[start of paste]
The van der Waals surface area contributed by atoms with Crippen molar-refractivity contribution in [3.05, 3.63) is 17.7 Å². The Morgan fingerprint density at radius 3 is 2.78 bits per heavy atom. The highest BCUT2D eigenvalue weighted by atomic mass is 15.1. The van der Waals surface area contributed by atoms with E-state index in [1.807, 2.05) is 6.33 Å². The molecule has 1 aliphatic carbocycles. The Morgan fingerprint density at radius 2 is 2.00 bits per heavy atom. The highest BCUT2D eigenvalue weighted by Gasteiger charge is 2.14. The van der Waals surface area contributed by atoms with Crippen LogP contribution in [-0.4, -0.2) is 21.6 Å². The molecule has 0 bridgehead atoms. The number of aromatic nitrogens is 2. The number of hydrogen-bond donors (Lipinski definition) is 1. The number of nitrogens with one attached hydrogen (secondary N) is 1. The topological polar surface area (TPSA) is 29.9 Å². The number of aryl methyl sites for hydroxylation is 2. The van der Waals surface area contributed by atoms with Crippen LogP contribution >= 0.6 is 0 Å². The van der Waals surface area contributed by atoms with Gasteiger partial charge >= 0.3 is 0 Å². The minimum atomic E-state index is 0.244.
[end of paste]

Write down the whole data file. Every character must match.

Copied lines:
The van der Waals surface area contributed by atoms with Crippen molar-refractivity contribution in [3.05, 3.63) is 17.7 Å². The Morgan fingerprint density at radius 3 is 2.78 bits per heavy atom. The highest BCUT2D eigenvalue weighted by atomic mass is 15.1. The van der Waals surface area contributed by atoms with E-state index in [1.807, 2.05) is 6.33 Å². The molecule has 1 aliphatic carbocycles. The Morgan fingerprint density at radius 2 is 2.00 bits per heavy atom. The highest BCUT2D eigenvalue weighted by Gasteiger charge is 2.14. The van der Waals surface area contributed by atoms with Crippen LogP contribution in [-0.4, -0.2) is 21.6 Å². The molecule has 0 bridgehead atoms. The number of aromatic nitrogens is 2. The number of hydrogen-bond donors (Lipinski definition) is 1. The number of nitrogens with one attached hydrogen (secondary N) is 1. The topological polar surface area (TPSA) is 29.9 Å². The number of aryl methyl sites for hydroxylation is 2. The van der Waals surface area contributed by atoms with Crippen LogP contribution >= 0.6 is 0 Å². The van der Waals surface area contributed by atoms with Gasteiger partial charge >= 0.3 is 0 Å². The minimum atomic E-state index is 0.244.